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Breathtaking! Monreal Cathedral, Sicily

06 Montreal Cathedral (5b)

Situated a few miles from the coastal city of Palermo is a beautiful mosaic-filled  cathedral in the Sicilian hill town of Monreal.  This church and the other Arab-Norman cathedrals of Palermo recently received recognition as UNESCO World Heritage Sites.

The Monreal cathedral and its adjoining abbey are often cited as Sicily’s best examples of its unique Arab-Norman architecture.  The cathedral dates to the 12th century when Norman ruler William II (William the Good) founded a monastery here and then added the Duomo (cathedral).  William wanted this to be an important royal church and he is buried here (although none of his successors are).

Outside the Duomo is a relatively plain church, with the exception of the beautifully designed apses.   As you …

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“Pic of the Week”, December 11, 2015: Bernini’s Elephant and Obelisk, Rome


My wife and I love to visit Rome!  While walking to the Pantheon from the Forum, we passed a curious and playful sculpture of an elephant and above it, an obelisk.  These were in a square very near the Pantheon, just outside a church.

After our visit, we did a little research and discovered this sculpture, named Elephant and Obelisk. was designed by the great artist, Gian Lorenzo Bernini, arguably the greatest sculpture since Michelangelo.  The elephant was probably executed by Bernini’s assistant, but it’s clear Bernini had a hand in its design.  The Egyptian obelisk was uncovered during nearby excavations — the ancient Romans were fond of bring obelisks back from Egypt.  The completed composite work of art was unveiled in …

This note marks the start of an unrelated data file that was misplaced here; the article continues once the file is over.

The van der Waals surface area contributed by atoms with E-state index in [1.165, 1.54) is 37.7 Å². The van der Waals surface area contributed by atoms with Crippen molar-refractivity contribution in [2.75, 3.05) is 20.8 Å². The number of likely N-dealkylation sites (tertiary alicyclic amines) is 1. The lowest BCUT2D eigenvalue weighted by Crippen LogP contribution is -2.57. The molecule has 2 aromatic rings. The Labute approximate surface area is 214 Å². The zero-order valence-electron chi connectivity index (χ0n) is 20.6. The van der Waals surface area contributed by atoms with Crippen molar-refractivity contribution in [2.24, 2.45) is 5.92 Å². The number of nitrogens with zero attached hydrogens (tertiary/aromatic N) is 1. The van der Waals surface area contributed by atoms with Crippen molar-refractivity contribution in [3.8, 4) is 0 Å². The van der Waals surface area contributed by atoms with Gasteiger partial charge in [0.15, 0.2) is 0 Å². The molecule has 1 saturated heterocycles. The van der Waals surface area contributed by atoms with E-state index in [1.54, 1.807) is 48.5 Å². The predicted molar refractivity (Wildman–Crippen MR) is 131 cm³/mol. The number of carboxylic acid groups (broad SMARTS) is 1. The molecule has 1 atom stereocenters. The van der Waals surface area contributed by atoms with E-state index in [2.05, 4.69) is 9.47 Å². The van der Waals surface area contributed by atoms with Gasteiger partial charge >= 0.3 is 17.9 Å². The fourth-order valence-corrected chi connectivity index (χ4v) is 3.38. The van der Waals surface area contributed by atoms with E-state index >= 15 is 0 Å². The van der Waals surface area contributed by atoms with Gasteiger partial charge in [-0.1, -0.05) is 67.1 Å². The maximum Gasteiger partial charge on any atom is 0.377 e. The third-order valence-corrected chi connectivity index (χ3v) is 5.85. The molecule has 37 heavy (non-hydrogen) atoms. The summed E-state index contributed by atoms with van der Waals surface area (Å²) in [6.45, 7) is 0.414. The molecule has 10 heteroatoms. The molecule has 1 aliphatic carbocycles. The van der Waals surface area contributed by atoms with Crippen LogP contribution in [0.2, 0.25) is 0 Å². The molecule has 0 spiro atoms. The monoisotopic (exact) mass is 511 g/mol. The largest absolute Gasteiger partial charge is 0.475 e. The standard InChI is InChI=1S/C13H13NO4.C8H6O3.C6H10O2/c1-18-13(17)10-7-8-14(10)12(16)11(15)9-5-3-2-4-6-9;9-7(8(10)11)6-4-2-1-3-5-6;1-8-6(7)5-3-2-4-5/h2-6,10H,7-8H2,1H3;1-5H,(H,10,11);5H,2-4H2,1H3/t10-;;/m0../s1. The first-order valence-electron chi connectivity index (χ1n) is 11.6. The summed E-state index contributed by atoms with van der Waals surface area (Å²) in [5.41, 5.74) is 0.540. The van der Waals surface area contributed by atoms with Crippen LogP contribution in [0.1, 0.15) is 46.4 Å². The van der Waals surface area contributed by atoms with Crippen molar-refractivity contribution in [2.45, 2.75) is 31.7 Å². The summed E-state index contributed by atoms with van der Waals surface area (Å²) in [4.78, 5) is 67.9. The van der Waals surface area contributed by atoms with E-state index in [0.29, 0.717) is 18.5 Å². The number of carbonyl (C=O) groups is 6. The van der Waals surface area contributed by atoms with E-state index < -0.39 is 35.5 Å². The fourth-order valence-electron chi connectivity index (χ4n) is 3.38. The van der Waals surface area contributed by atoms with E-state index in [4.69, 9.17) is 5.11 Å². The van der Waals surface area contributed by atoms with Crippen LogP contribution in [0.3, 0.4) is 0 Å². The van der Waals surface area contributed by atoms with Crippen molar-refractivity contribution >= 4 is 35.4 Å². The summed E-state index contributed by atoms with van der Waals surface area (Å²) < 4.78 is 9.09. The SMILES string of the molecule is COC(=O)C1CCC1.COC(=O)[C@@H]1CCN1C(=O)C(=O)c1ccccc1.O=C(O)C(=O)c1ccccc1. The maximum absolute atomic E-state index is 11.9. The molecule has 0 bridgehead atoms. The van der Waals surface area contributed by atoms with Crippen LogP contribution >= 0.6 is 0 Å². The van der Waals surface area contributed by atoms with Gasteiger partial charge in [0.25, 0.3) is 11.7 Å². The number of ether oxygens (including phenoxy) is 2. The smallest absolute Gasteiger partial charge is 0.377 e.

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Cappella Palatina, Palermo

02 Palermo’s Cappella Palantina

I’ve visited dozens of wonderful churches in my life, some vaste and grand like St. Peter’s in Rome, or Westminister Abbey in London, others smaller and with a more intimate feel.  As a rule, I’m partially to smaller chapels and churches, and there are two at the top of my list of favorites.  The most beautiful church I’ve ever been in, and because of the nature of it also the most beautiful painting of the Renaissance, is the Sistine Chapel in Vatican City.  Seeing the Sistine Chapel for the first time actually made me gasp in awe — a travel first for me!  But another smaller church that caught my eye and amazed me with its beauty is the Palatine …

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An Introductory Perspective of Sicily

01 Palermo

Travel guru Rick Steves likes to say (and I’m paraphrasing) that Italy either gets better or worse as you head south from Rome, depending on what you like.  If you like a quieter people, trains running almost on time, etc. head north towards Milan.  If you enjoy a lively chaotic experience, perhaps a little rough around the edges, then head to the bottom of the boot.  Sicily, the three cornered island just a few miles from the mainland is about as far south as you can go.  It’s part of Italy, but really has its own unique history and heritage.

I’d wanted to go to Sicily to meet its people, enjoy its food, and experience its antiquities and heritage.  I knew …